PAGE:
Mid February 2004 finds Long Island, New York cold and dreary. So too is the life of former NYPD Detective Joe Serpe. His life is a wreckage of shattered dreams and hopes. His fifteen year marriage has collapsed with no hope of reconciliation. His former partner committed suicide during a police corruption investigation that took both of their jobs and ended any chance of having a career in law enforcement. Then, there is his brother, Vinny, a firefighter who died running for his life as Tower One fell. Vinny had been the only one to stand by him while his life crumbled and it was Vinny who took him into his home where he had no other place to go but the streets. Vinnyâ€™s home became Joe Serpeâ€™s with Vinnyâ€™s death and his voice still plays daily on the outgoing message on the phone answering machine. Joe Serpeâ€™s existence has shrunk down to living as a ghost of his former self while he delivers home heating oil by day and drinks Vodka heavily each night.
Also dealing with loss is Bob Healy who lost his wife Mary to pancreatic cancer. His period of loss has been shorter, only six months, but it is just as painfully deep. Heâ€™s trying to adjust, not only to her loss, but to doing all the things she used to routinely take care of which includes getting the heating oil delivered. He also was the lead Internal Affairs Detective on Serpeâ€™s case.
By coincidence or stroke of luck, Joe Serpe ends up making a delivery to Healyâ€™s home. That visit rekindles bitterness between the two men as well as long unfinished business. At almost the same time a mentally handicapped coworker of Joeâ€™s is killed. The local police figure it to be the work of gangs. Joe disagrees and before long Joe Serpe and Bob Healy are in contact and soon grudgingly working together to find justice for the dead while trying to bury their burdens from the past.
You may not have heard of Tony Spinosa. If you have heard of Reed Farrel Coleman the author who has a slew of awards for his Moe Prager series (â€œWalking The Perfect Squareâ€ and others) then you will be interested in his pseudonym Tony Spinosa. This book is a far different book than the Moe Prager series though familiar themes are again present here.
Grittier in all aspects, this first novel in the Joe Serpe series features tough language, graphic violence and a man at the proverbial end of the line in many ways. Joe is just going through the motions of a bare existence that is empathetically painful for the reader. His depression and anger at the world fueled nightly by Vodka figuratively drips off of the pages in the first half of the book.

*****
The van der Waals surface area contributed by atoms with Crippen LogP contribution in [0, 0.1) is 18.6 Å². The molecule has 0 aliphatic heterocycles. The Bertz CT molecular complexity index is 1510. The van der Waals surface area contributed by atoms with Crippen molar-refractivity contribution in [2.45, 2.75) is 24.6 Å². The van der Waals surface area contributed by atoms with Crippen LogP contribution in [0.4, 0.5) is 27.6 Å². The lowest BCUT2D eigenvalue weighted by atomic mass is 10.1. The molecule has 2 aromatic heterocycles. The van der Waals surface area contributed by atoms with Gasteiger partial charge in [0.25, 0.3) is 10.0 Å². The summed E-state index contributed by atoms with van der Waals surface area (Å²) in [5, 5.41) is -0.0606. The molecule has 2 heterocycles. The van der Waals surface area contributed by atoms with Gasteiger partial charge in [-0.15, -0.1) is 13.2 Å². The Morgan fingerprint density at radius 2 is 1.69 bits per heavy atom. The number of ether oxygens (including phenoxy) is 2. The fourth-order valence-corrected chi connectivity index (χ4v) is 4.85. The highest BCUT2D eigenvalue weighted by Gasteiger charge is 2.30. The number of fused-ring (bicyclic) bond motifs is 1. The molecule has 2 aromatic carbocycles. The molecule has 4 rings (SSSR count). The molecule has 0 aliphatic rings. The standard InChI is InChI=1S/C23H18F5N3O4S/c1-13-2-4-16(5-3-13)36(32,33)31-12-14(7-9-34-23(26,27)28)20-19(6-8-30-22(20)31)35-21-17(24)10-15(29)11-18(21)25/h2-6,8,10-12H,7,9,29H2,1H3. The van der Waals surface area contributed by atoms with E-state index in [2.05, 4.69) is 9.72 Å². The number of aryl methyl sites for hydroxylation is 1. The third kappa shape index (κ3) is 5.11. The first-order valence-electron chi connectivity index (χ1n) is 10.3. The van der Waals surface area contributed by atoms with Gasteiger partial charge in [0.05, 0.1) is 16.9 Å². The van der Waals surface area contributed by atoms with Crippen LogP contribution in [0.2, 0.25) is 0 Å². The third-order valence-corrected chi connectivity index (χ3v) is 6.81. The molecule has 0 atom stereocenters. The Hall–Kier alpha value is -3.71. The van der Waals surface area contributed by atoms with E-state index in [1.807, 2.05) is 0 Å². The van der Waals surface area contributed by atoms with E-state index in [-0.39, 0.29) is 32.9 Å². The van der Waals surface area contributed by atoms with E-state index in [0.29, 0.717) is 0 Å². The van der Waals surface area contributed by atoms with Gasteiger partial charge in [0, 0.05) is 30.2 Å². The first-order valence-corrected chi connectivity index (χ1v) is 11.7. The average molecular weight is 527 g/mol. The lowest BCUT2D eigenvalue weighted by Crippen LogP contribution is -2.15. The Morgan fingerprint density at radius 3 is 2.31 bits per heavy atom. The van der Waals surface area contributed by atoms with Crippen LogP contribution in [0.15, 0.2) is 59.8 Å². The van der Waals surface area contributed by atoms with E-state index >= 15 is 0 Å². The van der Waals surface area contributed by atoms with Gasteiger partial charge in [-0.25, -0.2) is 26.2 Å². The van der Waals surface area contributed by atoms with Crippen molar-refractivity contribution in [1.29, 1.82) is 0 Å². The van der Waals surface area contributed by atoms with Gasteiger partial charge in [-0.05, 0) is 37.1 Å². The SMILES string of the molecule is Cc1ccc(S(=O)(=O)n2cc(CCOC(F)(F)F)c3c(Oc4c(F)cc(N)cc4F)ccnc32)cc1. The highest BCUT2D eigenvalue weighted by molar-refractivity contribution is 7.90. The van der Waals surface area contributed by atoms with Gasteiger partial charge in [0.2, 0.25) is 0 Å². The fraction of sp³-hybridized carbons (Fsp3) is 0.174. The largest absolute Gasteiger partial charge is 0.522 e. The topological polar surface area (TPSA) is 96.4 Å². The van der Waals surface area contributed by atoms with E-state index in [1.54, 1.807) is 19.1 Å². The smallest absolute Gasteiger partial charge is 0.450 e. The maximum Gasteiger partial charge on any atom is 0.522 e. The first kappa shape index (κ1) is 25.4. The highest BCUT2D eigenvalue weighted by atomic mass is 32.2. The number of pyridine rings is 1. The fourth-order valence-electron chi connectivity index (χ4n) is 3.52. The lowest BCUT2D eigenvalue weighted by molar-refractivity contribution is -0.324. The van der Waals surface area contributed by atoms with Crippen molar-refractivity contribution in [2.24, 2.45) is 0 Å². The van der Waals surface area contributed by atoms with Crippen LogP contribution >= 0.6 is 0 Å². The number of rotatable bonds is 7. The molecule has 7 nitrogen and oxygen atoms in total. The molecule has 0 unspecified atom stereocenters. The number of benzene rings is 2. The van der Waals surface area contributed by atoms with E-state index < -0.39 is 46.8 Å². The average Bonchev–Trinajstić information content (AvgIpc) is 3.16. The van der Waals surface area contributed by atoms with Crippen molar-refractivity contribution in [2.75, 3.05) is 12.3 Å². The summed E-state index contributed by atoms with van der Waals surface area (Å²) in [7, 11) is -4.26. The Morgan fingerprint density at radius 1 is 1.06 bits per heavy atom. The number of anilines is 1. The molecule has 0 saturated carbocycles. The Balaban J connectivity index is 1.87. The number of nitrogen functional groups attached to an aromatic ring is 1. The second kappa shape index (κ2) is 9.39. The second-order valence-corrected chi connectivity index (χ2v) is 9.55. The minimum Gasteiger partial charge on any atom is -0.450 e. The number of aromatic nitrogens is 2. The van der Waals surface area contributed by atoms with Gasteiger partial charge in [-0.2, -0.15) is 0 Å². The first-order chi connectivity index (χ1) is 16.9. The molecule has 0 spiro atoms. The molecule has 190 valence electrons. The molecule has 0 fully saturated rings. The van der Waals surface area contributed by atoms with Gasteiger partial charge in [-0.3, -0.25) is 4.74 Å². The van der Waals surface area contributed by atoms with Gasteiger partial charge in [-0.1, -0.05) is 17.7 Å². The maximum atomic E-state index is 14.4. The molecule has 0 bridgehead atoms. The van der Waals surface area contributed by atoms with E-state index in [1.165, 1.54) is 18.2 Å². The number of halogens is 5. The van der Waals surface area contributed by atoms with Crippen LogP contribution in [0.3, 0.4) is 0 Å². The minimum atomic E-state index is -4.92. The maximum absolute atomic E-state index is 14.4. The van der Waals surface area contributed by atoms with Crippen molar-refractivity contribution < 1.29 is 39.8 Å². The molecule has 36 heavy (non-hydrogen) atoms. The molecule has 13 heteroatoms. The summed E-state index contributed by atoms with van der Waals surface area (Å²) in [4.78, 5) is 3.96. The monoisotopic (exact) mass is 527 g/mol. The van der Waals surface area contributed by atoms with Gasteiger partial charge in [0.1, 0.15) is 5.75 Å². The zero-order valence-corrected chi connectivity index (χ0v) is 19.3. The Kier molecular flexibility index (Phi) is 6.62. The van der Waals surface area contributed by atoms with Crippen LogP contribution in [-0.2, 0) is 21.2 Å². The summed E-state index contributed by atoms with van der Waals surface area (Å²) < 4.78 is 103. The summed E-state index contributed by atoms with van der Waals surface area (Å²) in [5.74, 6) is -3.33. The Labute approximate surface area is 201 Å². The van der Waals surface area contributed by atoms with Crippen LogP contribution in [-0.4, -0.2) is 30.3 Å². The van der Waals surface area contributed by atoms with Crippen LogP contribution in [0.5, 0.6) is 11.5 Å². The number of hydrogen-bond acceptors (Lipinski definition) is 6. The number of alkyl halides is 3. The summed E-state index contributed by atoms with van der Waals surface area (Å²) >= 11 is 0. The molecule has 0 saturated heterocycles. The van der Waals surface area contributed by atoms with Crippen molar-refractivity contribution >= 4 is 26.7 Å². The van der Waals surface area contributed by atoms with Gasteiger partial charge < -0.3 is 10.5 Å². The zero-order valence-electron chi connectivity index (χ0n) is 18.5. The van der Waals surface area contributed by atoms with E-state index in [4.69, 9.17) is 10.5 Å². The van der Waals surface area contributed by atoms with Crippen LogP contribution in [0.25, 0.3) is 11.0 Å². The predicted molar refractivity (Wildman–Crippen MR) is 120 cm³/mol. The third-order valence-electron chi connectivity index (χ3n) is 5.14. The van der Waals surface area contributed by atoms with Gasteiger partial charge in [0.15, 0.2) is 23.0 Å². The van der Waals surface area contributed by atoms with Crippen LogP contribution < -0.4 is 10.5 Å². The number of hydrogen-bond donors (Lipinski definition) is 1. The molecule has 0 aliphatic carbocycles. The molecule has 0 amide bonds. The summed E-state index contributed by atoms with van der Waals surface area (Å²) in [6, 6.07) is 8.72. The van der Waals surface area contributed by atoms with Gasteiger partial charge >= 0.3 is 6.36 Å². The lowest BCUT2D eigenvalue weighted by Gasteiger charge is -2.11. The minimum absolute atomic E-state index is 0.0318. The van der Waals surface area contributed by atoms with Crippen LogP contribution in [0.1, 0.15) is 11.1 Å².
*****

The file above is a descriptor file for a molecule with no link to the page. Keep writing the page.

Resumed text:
Guilt is a powerful motivator and Joe has plenty to feel guilty about. Love is a powerful motivator as well and that works on Joe almost as well as the guilt does. Once Joe begins to come alive as a human being again along with being an investigator, he becomes a threat to others. Readers quickly learn just how good a cop Joe was back in the day.
Written in a third person tough guy style far different than the Moe Prager series, this complex intriguing read blends plenty of mystery, violence, and the beginnings of a romance into a hard hitting story.
Bleak House Books (Big Earth Publishing)
My sincere thanks to the staff of the Irving Public Library in Irving, Texas who sent a copy of the book to my local library in Plano, Texas. Interlibrary loan is a wonderful thing.
Kevin R. Tipple Â© 2009
In addition to having been the editor or assistant editor of several different zines, my book reviews appear extensively online and I am the book reviewer for the Texas edition of the newspaper â€œSenior News.â€ My short fiction has appeared in magazines such as â€œLynx Eye,â€ â€œStarblade,â€ â€œShow and Tell,â€ and â€œThe Writerâ€™s Post Journalâ€ among others and online at such places as â€œMouth Full Of Bullets,â€ â€œCrime And Suspense,â€ â€œMysterical-eâ€ and others. My story â€œBy The Light Of The Moonâ€ is in the antholgy â€œThe Carpathian Shadows-Volume 2â€³ available through me, Amazon, Fictionwise, Booksforabuck.com and other sales channels. Â